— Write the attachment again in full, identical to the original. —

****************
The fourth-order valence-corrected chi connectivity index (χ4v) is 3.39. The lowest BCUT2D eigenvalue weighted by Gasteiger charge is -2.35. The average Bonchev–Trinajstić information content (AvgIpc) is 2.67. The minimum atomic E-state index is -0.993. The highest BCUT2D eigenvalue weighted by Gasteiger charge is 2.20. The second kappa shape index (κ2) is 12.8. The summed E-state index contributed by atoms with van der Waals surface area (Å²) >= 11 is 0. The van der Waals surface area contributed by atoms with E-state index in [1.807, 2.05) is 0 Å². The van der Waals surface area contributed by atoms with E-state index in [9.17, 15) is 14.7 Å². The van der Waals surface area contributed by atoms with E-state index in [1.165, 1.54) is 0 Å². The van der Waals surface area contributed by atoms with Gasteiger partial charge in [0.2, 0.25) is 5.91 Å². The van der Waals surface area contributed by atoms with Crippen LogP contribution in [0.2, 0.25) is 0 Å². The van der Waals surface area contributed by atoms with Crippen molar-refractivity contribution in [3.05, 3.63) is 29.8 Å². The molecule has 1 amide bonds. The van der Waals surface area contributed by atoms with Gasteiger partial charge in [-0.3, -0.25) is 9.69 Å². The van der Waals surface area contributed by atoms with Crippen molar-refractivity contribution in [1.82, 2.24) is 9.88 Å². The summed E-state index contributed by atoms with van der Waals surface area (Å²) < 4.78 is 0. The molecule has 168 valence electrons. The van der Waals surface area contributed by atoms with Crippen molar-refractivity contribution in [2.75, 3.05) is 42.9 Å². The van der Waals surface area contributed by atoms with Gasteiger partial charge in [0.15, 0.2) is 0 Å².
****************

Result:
The fourth-order valence-corrected chi connectivity index (χ4v) is 3.39. The lowest BCUT2D eigenvalue weighted by Gasteiger charge is -2.35. The average Bonchev–Trinajstić information content (AvgIpc) is 2.67. The minimum atomic E-state index is -0.993. The highest BCUT2D eigenvalue weighted by Gasteiger charge is 2.20. The second kappa shape index (κ2) is 12.8. The summed E-state index contributed by atoms with van der Waals surface area (Å²) >= 11 is 0. The van der Waals surface area contributed by atoms with E-state index in [1.807, 2.05) is 0 Å². The van der Waals surface area contributed by atoms with E-state index in [9.17, 15) is 14.7 Å². The van der Waals surface area contributed by atoms with E-state index in [1.165, 1.54) is 0 Å². The van der Waals surface area contributed by atoms with Gasteiger partial charge in [0.2, 0.25) is 5.91 Å². The van der Waals surface area contributed by atoms with Crippen LogP contribution in [0.2, 0.25) is 0 Å². The van der Waals surface area contributed by atoms with Crippen molar-refractivity contribution in [3.05, 3.63) is 29.8 Å². The molecule has 1 amide bonds. The van der Waals surface area contributed by atoms with Gasteiger partial charge in [-0.3, -0.25) is 9.69 Å². The van der Waals surface area contributed by atoms with Crippen molar-refractivity contribution in [1.82, 2.24) is 9.88 Å². The summed E-state index contributed by atoms with van der Waals surface area (Å²) < 4.78 is 0. The molecule has 168 valence electrons. The van der Waals surface area contributed by atoms with Crippen molar-refractivity contribution in [2.75, 3.05) is 42.9 Å². The van der Waals surface area contributed by atoms with Gasteiger partial charge in [0.15, 0.2) is 0 Å².